The Reserve Bank of Australia has held interest rates steady for a fourth consecutive month.
But a hike before the end of the year remains possible, according to one of the big four banks.
The cash rate remains 4.1 per cent after the RBA board met on Tuesday, the first time since Michele Bullock took the reins from Philip Lowe as governor.
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It has risen 4 per cent since hikes began ind the middle of last year, roughly working out to be an extra $1031 per month in repayments for someone with a $500,000 mortgage.
For those with a $1 million mortgage, that jumps to over $2000.
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RBA Governor, Michelle Bullock, said the decision to hold interest rates steady was driven by the “uncertainty surrounding the economic outlook”.
“Inflation in Australia has passed its peak but is still too high and will remain so for some time yet,” she said.
Bullock added the economy was still experiencing “a period of below-trend growth” which is expected to continue for some time.
“Returning inflation to target within a reasonable timeframe remains the board’s priority,” she said.
“Some further tightening of monetary policy may be required to ensure that inflation returns to target in a reasonable timeframe, but that will continue to depend upon the data and the evolving assessment of risks.”
The RBA held rates despite monthly inflation figures released last week showing the inflation rate had jumped to 5.2 per cent in the 12 months to August.
RBA Governor, Michelle Bullock. Credit: LUKAS COCH/AAP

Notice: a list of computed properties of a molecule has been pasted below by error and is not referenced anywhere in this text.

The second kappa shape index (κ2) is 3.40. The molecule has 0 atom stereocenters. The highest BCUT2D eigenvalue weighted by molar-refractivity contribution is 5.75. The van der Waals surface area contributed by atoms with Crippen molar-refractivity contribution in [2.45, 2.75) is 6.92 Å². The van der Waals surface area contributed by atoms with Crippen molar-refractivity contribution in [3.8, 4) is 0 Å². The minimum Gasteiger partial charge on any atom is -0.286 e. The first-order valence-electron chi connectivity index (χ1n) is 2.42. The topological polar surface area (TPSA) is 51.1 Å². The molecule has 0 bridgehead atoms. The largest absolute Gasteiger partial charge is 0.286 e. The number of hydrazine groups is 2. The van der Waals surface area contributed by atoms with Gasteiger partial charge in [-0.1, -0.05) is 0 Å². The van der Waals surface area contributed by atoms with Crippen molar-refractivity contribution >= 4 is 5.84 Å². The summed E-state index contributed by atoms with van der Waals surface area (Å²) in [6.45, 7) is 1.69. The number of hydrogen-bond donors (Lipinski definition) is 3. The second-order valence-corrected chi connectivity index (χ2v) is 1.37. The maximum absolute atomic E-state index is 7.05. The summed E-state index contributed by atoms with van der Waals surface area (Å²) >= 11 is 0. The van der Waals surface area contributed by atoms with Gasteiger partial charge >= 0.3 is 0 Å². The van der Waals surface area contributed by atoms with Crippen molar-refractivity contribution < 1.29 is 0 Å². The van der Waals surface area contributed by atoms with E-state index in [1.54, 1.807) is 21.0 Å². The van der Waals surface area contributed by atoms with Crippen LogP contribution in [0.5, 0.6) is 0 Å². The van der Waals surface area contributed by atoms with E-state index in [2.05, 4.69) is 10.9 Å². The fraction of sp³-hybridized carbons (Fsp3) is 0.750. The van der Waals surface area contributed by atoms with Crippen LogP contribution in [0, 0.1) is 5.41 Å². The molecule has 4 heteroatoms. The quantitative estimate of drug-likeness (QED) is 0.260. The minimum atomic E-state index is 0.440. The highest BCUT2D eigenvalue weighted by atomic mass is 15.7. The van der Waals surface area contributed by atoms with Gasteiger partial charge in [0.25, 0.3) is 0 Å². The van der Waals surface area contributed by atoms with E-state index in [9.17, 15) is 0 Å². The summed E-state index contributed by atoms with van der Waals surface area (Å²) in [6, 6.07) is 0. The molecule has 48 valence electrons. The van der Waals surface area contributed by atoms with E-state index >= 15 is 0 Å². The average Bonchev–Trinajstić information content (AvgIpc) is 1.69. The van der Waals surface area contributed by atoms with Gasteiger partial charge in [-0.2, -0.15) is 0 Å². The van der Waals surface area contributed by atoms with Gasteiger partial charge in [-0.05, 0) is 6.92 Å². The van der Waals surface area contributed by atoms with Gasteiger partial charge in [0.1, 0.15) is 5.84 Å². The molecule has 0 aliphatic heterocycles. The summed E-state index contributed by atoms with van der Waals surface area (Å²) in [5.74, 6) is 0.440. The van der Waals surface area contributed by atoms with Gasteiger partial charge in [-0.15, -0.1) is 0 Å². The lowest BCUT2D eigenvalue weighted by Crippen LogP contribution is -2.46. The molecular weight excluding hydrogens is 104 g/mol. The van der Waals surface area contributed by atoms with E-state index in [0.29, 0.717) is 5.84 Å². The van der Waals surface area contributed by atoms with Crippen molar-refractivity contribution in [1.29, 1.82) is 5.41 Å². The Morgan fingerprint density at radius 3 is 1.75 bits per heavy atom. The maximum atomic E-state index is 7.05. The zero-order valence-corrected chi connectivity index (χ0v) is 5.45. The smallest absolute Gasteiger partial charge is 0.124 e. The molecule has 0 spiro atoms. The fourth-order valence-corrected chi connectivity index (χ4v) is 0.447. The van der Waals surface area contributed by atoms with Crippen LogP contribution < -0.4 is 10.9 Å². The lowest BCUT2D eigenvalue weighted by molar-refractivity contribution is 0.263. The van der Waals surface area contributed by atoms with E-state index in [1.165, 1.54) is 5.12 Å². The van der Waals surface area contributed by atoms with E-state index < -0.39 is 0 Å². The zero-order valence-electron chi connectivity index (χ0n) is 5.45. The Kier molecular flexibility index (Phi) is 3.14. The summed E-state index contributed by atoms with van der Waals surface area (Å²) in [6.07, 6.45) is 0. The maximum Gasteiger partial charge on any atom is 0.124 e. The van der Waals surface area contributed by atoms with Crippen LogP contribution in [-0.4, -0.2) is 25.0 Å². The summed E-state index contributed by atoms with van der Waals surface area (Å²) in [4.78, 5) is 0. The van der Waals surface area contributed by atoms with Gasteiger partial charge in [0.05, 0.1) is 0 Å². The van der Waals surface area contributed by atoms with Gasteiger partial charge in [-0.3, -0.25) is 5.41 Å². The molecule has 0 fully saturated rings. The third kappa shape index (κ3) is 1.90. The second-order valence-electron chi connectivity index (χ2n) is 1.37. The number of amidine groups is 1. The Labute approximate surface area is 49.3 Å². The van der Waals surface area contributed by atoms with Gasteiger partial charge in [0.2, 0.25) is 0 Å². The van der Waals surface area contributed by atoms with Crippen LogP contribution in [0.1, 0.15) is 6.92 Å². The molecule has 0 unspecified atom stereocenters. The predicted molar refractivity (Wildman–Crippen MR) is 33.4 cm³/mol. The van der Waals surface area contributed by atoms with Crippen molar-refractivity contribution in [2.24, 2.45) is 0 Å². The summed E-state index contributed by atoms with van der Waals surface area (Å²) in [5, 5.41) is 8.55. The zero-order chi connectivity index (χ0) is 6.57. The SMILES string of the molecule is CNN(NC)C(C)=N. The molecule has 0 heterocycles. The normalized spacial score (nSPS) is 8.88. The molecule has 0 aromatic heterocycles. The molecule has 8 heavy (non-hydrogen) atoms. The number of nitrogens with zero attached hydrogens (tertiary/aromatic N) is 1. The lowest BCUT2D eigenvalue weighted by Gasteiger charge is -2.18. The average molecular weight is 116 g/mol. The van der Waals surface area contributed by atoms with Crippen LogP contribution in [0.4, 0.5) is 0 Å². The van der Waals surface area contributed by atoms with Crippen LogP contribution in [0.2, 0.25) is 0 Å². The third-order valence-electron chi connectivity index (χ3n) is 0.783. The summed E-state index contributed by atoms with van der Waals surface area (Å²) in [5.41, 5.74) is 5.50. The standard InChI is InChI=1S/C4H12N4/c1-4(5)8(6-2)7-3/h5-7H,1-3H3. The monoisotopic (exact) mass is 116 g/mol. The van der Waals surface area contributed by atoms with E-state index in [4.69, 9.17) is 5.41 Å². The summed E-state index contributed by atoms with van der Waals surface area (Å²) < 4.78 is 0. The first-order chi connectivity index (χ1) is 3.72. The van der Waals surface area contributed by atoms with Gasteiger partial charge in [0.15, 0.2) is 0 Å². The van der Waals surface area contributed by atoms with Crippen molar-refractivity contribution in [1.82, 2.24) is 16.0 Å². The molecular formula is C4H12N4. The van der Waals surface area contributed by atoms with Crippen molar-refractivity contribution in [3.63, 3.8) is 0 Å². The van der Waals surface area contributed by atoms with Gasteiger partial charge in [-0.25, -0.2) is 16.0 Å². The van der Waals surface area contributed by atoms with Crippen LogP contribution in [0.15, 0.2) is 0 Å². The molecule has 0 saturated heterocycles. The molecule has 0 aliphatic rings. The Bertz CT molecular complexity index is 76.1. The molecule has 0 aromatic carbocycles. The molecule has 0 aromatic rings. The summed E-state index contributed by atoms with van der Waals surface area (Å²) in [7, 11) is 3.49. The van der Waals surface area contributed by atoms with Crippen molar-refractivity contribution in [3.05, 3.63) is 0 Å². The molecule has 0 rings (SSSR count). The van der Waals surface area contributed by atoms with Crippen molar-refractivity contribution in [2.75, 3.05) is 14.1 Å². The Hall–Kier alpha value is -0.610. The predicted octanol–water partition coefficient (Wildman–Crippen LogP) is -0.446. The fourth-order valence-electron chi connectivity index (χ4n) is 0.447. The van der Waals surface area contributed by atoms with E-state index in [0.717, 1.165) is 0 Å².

It has a target inflation rate of between 2-3 per cent.
PropTrack senior economist Eleanor Creagh said the figures represented a hiccup and were exacerbated by areas with high price volatility, including petrol, fruit and vegetable prices.
“After excluding volatile items, the annual rise in underlying inflation of 5.5 per cent in August showed a continued moderation,” she said.
“Despite the lift in August, inflation is expected to continue moving lower with the weakening in household consumption and slowing economic activity.
“The significant increase in mortgage servicing costs, together with cost-of-living pressures, has seen consumer spending slow and weigh on economic activity. Conditions are expected to further soften in the coming months.
“The unemployment rate remained at 3.7 per cent in August, but the tight labour market is expected to ease ahead, with expectations the unemployment rate is set to edge higher.
“The full impact of monetary tightening to date is yet to be felt and we’re likely to continue to see inflation moving lower as a result.”
Each of the big four banks predicted a hold in October – but NAB says that one more hike could come in November.
The other three major banks say they believe the rate has peaked at 4.1 per cent.